Wheat jumps as USDA crop condition report raises supply fears

The most-active wheat futures on the Chicago Board Of Trade were up 1% at $7.04-1/2 a bushel

  
Image used for illustrative purpose. Combines harvest wheat in a field owned by the "Siberia" farming company during sunset outside the village of Ogur in Krasnoyarsk Region, Russia September 8, 2019.

Image used for illustrative purpose. Combines harvest wheat in a field owned by the "Siberia" farming company during sunset outside the village of Ogur in Krasnoyarsk Region, Russia September 8, 2019.

REUTERS/Ilya Naymushin

CANBERRA - U.S. wheat futures rose 1% on Tuesday, extending gains into a fifth session, as global supply concerns grew after the U.S. Department of Agriculture pegged the conditions of crops below market forecasts.

FUNDAMENTALS

* The most-active wheat futures on the Chicago Board Of Trade were up 1% at $7.04-1/2 a bushel by 0204 GMT, having closed up 0.8% on Monday when prices hit a May 18 high of $7.09-1/2 a bushel.

* The most-active soybean futures were up 0.9% to $13.84-1/2 a bushel, having closed down 1.4% on Monday.

* The most-active corn futures were up 0.8% to $5.56-1/2, having closed little changed in the previous session.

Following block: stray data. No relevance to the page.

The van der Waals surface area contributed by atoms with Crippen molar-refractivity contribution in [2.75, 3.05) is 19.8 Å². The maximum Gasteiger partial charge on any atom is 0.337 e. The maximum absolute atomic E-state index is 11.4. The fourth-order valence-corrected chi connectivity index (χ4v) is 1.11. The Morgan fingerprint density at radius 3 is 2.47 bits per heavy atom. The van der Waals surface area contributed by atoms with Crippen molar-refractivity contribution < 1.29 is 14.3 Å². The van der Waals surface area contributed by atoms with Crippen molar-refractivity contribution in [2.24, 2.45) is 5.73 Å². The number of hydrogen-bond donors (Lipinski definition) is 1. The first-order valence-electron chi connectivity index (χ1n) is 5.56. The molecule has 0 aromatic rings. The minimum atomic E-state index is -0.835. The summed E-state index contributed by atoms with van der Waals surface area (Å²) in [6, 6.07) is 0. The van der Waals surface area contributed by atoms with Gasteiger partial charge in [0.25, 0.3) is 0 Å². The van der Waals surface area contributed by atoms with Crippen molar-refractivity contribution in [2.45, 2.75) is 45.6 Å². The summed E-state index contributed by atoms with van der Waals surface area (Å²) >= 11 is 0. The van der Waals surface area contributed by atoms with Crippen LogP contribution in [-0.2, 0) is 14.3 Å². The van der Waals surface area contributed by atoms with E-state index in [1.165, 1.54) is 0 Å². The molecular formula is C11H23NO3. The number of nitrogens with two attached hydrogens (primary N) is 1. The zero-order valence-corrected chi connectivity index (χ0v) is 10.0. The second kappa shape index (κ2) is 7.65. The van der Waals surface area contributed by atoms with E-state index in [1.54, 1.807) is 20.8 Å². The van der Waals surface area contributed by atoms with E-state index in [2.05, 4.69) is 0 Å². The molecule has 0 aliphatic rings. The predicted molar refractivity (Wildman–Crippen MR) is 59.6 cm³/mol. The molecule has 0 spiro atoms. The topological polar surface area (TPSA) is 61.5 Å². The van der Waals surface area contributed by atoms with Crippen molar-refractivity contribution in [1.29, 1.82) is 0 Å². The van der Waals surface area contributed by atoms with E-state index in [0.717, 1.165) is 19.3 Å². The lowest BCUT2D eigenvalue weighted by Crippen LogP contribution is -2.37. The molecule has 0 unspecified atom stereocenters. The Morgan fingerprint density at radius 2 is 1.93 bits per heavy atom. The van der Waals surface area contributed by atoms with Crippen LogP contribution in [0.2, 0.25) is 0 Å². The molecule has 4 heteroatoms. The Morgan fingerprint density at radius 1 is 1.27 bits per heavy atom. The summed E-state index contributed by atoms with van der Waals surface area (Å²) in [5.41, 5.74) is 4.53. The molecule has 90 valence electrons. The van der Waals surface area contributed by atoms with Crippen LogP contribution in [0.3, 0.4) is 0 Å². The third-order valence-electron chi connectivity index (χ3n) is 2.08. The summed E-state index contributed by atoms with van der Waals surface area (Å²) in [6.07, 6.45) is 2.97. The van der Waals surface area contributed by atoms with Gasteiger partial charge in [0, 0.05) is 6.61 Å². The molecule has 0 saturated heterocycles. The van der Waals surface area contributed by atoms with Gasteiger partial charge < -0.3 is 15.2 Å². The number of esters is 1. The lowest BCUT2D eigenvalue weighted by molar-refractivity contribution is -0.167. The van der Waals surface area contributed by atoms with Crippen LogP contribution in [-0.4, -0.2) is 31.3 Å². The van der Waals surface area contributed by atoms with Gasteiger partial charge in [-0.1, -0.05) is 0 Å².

* The U.S. Department of Agriculture pegged the U.S. spring wheat crop as 11% good to excellent, down from 16% a week earlier and slightly below analysts' expectations. 

* Additionally, 63% of spring wheat was rated "poor" or "very poor," up from 55% a week earlier.

* Corn was rated 65% good to excellent, 1 point below expectations, while soybeans were in line with analyst predictions.

* Russia's 2021 wheat crop expectations dropped following hot and dry weather in southern Russia, while Ukrainian wheat export prices rose last week on harvest uncertainty in the Black Sea region.

MARKET NEWS

* Safe-harbour currencies like the Japanese yen and U.S. dollar held near multi-month highs against the riskier Australian dollar and British pound on Tuesday, as fears grow that a rampant coronavirus variant could upend the global economic recovery. 

* Oil prices stabilised on Tuesday after slumping around 7% in the previous session amid a broader market retreat led by concerns about a resurgence of COVID-19 infections, which came just as producers inked a new supply deal. 

* Stocks on Wall Street fell as much as 2% on Monday, with the Dow posting its worst day in nine months, as a rise in worldwide coronavirus cases and increasing U.S. deaths drove investors out of risky assets, crushing bond yields and share prices. 

(Reporting by Colin Packham; Editing by Subhranshu Sahu) ((colin.packham@thomsonreuters.com; +61-2 9321 8161; Reuters Messaging: colin.packham.thomsonreuters.com@reuters.net))


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